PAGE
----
Wednesday night, I went to dinner with a few awesome girlfriends. Our conversation veered in all kinds of directions: blogging, digital strategy, writing, co-working spaces, career goals, conferences, social media and so on. I noticed two things.
First, the subject of relationships hardly came up (except for a quick Tinder story and a breakdown of "significant other" v. "life partner" titles). I found that refreshing; though I love talking about relationships, sometimes there's an assumption that that's all women do talk about. Which isn't true. I remember watching Sex and the City in college and thinking, don't they talk about anything else, ever? One of my favorite episodes is when Miranda calls her friends out for that exact thing. I talk about all sorts of things with my female friends, and while sometimes relationships dominate the conversation depending on what's going on, there's also plenty of other things to discuss, both mundane and serious.
Second, one friend shared an excellent tip for business brainstorming: read as much as you can, on all sorts of topics, and then use post-it notes to jot down the key concepts, ideas or thoughts you come across. Save notes in one place, and every so often, just look at all the notes together. Notice patterns and see where your mind wanders, because you might stumble onto something novel. (This is apparently how the founder of Priceline came up with his idea.)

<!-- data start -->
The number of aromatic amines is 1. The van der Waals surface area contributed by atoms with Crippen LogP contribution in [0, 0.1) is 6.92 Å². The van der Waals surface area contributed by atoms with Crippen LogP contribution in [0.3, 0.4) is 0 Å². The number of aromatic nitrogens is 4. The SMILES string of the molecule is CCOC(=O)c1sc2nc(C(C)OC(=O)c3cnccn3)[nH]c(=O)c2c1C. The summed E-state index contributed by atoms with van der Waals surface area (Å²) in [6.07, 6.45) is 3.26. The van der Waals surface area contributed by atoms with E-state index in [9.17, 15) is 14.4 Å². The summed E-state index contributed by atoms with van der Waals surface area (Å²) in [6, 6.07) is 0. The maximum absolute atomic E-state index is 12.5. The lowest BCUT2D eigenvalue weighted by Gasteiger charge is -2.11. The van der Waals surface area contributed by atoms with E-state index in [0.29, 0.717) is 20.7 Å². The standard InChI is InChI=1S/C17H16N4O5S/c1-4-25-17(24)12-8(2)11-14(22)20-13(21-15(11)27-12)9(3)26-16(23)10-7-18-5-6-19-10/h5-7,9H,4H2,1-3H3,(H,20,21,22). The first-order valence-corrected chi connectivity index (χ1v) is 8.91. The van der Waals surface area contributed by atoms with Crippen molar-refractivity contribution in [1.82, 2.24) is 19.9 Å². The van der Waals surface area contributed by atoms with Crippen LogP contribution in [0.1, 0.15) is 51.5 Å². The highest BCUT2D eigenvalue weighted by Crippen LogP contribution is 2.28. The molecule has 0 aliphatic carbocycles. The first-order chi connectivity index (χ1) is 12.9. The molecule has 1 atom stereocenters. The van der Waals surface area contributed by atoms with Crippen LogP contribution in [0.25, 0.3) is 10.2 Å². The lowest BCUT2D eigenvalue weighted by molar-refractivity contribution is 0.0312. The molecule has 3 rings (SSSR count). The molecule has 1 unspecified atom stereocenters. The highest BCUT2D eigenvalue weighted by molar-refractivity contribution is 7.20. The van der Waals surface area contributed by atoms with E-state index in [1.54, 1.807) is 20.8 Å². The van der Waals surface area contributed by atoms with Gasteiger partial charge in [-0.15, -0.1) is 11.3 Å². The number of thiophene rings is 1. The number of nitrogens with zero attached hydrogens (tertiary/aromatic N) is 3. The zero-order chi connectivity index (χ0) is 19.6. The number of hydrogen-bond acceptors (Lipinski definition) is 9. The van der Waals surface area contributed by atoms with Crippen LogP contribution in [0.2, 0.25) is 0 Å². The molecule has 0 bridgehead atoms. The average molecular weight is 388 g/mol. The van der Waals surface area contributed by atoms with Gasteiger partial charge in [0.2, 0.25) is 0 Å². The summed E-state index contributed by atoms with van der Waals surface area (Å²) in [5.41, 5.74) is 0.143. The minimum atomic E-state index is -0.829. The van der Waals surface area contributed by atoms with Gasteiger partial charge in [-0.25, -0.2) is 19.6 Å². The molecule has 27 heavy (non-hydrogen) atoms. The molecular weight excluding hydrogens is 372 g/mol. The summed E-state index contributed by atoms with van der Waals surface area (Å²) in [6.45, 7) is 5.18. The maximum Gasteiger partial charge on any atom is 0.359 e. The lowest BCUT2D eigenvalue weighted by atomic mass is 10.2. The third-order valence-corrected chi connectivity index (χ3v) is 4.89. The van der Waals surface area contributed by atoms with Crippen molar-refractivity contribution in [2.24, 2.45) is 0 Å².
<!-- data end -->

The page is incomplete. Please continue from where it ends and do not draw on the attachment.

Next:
I like this idea so much. There is so much to read, all the time -- articles and books and stories, online or not -- and it can be hard to remember to go back to the things you've already read and actually use the tips, think about the ideas, and so on. You have to take time to see how the pieces of information might fit together. It's why creative types recommend taking long showers or walks or breaks throughout your process -- because you need time to just let it all sink in, and that's when you usually have the next breakthrough.
Similarly in your life, it's so important to take the time to reflect what you've already done or experienced, instead of moving full speed ahead with blinders on. And in yoga, savasana is one of the hardest poses because you're not supposed to do anything during it. Your only job is to ... relax, rest, and enjoy the benefits of your practice.
So instead of fitting in a yoga class on Wednesday, I did a couple Sun A salutations at home and then focused on nourishing a few new friendships. And there was a moment at dinner, with our wine and pizza, where I looked around the table and felt grateful to be surrounded by such bright energy. Physical rest rejuvenates our bodies, but resting in the presence of other people sustains our spirits.